Backup an Amazon Web Services (AWS) EC2 instance to S3 and register it as an AMI

November 19, 2009   ·   3 min read  ·   Edit on GitHub

Here is another hot topic that seems extremely confusing from the start, but is actually very easy to implement. Amazon Web Services EC2 seems to be the most fully-featured cloud-based web services on the internet. Amazon was the first major party to rollout a massive network of VM’s in the ‘cloud’ and remains to be the highest-respected service out there for Linux computing.

Due to the way Amazon is setup using XEN vm software, if there was ever physical hard drive failure, an ‘instance’ would essentially vanish into thin air (all except ‘Volumes). Not good. There does lie great integration with S3 (Amazon’s Simple Storage) that enables you to backup your instance to S3 for easy retrieval in the even that the random occurence actually does happen.

Summarizing the process in as very few steps as possible, the below is how one would go about creating a ‘bundle’, transferring it to S3 for reliable backup, and registering it as an AMI in your AWS Console.

Create Bundle

ETA: 20 minutes

  • Replace X’s with X.509 Certificate Private Key & Certificate.
  • Replace 123456789012 with AWS Account ID (found on Security Credentials page).
/home/ec2/bin/ec2-bundle-vol --destination /mnt --privatekey /root/pk-XXXXXXXXXXXXXXXXXXXXXXXXXXXXXXXX.pem --cert /root/cert-XXXXXXXXXXXXXXXXXXXXXXXXXXXXXXXX.pem --user 123456789012 --exclude /home --prefix image-20091119 --arch i386

Upload to S3 Bucket

ETA: 5 minutes

  • Replace X’s with Access Key ID & Secret Access Key (found on Security Credentials page).
  • Replace BUCKETNAME with name of bucket setup on S3.
/home/ec2/bin/ec2-upload-bundle -b BUCKETNAME/instance-snapshots/image-20091119 --manifest /mnt/image-20091119.manifest.xml --access-key XXXXXXXXXXXXXXXXXXXX --secret-key XXXXXXXXXXXXXXXXXXXXXXXXXXXXXXXXXXXXXXXX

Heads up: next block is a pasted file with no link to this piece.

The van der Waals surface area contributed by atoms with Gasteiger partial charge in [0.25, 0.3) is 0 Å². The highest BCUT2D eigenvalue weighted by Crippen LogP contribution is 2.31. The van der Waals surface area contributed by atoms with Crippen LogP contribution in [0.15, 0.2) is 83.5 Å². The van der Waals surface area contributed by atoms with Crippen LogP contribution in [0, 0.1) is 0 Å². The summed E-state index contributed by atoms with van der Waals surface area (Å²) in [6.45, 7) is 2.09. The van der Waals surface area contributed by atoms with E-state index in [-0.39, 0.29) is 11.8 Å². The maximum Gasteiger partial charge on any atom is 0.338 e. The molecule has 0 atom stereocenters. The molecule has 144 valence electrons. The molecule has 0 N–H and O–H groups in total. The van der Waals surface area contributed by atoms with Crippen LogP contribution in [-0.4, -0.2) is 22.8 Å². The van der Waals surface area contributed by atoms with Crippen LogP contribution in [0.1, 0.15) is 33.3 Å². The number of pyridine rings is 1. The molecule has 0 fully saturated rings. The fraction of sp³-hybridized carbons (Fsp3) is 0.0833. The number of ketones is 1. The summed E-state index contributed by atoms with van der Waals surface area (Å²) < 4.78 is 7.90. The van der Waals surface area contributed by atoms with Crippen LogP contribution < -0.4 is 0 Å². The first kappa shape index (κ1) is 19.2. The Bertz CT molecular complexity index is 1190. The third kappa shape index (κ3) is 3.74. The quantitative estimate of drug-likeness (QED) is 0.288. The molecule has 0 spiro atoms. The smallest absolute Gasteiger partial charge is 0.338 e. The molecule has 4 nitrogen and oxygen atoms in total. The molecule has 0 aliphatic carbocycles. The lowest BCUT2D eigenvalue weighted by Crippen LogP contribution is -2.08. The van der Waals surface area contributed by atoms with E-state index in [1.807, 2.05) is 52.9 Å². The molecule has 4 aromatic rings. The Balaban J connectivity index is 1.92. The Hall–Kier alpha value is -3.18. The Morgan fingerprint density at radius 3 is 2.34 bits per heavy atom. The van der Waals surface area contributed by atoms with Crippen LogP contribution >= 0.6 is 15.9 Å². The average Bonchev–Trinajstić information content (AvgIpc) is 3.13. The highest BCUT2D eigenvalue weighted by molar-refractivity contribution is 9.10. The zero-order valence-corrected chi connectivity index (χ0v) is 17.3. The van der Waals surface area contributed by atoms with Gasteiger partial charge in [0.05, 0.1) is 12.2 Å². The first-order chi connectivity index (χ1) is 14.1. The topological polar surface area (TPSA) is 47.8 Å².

Remove Unneeded Bundle Files

  • Bundle is now stored on S3, so no need to keep a copy locally.
rm -rf /mnt/im*

Register Bundle on S3 as AMI

ETA: 1 minute

  • AMI is defaulted to Private AMI. You may change this from the AWS Console.
  • Replace X’s with X.509 Certificate Private Key & Certificate.
  • Replace BUCKETNAME with name of bucket setup on S3.
/home/ec2/bin/ec2-register --private-key /root/pk-XXXXXXXXXXXXXXXXXXXXXXXXXXXXXXXX.pem --cert /root/cert-XXXXXXXXXXXXXXXXXXXXXXXXXXXXXXXX.pem BUCKETNAME/instance-snapshots/image-20091119/image-20091119.manifest.xml


Be sure to note, that if you have an EBS storage that is connecting on boot via /etc/fstab, you will need to provide an alternate fstab file and then activate it after instance launch. It is best to copy /etc/fstab to something like /etc/fstab.bundled, and then comment out the EBS drive for easy uncommenting later. If you do not do this, there is a good chance the instance will not boot and will be inaccessible.

Below is a sample line for bundling the instance with a customized fstab file.

/home/ec2/bin/ec2-bundle-vol --destination /mnt --privatekey /root/pk-XXXXXXXXXXXXXXXXXXXXXXXXXXXXXXXX.pem --cert /root/cert-XXXXXXXXXXXXXXXXXXXXXXXXXXXXXXXX.pem --user 123456789012 --exclude /home --prefix image-20091119 --arch i386 --fstab /etc/fstab.bundled